The facts that you underline (the segments/quests with a start and a “closure”, along with a “finited” amount of unique segments/quests) cannot exist without a WORLD designed and built to deliver a *strong* identity.

Our loot is REDEEMED!

World of Warcraft will patch the next week, we have the notes. Highlights:

* Group loot has been fixed to work as originally intended. It will now work exactly like round robin does, with the exception that when an item of threshold level or above drops, it will use the auto-rolling system. (Prior to this fix, when in group loot mode, the round robin system was only being used for items (all players could loot coins), which was rather confusing).

* Fixed a group loot permission bug that was telling players they did not have permission to loot.

* Fixed a bug that was causing the game to freeze when scrolling through auctions in the Auction House.

Well, that’s all. Very good usability fixes but where’s our ‘stuff’?

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Vitality systems, rest bonuses, free levels – WHATEVER!

You probably know about the recent spin of EverQuest 2 on the solo aspects of the game.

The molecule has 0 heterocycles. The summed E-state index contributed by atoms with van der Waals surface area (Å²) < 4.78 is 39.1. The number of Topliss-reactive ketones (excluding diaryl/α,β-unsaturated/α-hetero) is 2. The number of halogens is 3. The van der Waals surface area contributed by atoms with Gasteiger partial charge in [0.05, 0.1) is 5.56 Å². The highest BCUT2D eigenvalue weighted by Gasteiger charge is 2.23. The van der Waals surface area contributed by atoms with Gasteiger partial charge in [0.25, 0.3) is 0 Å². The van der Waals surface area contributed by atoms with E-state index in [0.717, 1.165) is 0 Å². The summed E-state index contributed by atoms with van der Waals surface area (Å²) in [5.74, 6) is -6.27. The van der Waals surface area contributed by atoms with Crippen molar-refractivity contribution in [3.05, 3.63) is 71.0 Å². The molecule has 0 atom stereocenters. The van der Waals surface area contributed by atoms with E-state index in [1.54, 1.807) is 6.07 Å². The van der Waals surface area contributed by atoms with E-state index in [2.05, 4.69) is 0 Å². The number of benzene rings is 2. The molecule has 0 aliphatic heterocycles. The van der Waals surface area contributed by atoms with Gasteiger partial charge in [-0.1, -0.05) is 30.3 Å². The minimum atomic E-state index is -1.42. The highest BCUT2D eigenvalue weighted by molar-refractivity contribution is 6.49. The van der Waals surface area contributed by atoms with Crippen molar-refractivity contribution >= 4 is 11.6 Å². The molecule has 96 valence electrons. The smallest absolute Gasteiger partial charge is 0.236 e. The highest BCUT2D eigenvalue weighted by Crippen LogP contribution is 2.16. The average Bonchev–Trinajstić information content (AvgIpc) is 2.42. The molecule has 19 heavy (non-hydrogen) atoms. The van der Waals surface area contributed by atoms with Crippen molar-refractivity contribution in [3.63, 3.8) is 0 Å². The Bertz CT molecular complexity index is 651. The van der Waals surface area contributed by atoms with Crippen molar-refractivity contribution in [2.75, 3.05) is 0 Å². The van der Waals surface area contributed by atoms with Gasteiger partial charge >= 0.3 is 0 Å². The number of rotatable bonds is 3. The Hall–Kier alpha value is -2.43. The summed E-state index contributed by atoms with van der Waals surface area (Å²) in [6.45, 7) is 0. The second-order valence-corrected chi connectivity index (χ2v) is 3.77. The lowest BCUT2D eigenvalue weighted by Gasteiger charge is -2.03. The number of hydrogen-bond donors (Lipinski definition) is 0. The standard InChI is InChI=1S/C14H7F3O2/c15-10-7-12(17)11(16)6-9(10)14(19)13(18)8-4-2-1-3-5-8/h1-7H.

The fun is those links that continue to show up between apparently unrelated “happenings”. Just here below I mock sarcastically Mythic because they keep copying directly game elements and design ideas from World of Warcraft (which, again, isn’t bad). I underlined that it’s not about the last patch, in fact I provided a link to show that this is more like a trend than an isolated episode. But then, thinking more about it, it’s really not just that. Around May Mythic implemented non-combat pets to carry around, about one month after they were patched in World of Warcraft. Their “free level” mechanic also arrived at about the same time, to counteract the rest system that Blizzard introduced in the genre a month before. The changes to the interface “borrowed” from Warcraft aren’t limited to the onscreen messages appearing as you complete parts of the tasks, the messages appearing when you enter a new zone, the new mouselook mode, the keybind with ALT, SHIFT and CONTROL, the tooltips on icons and the graphical marks on the quest NPCs. No. They also implemented a new, in-game map system. Something that they always refused to do because it was going against their plan. Because it was part of the discovery. But Warcraft set the standard and now the map system is included in DAoC. For this February they’ll instance the RvR, maybe anticipating Blizzard this time, but following a path that for sure isn’t their own. Again Mythic kept negating the possibility to instance the RvR till two months ago because it was a design idea not matching the purpose and structure of the game. Is it all? No there’s a lot more. In fact, aside World of Warcraft, they “pillaged” City of Heroes too, “borrowing” the sidekick system. Just as an example.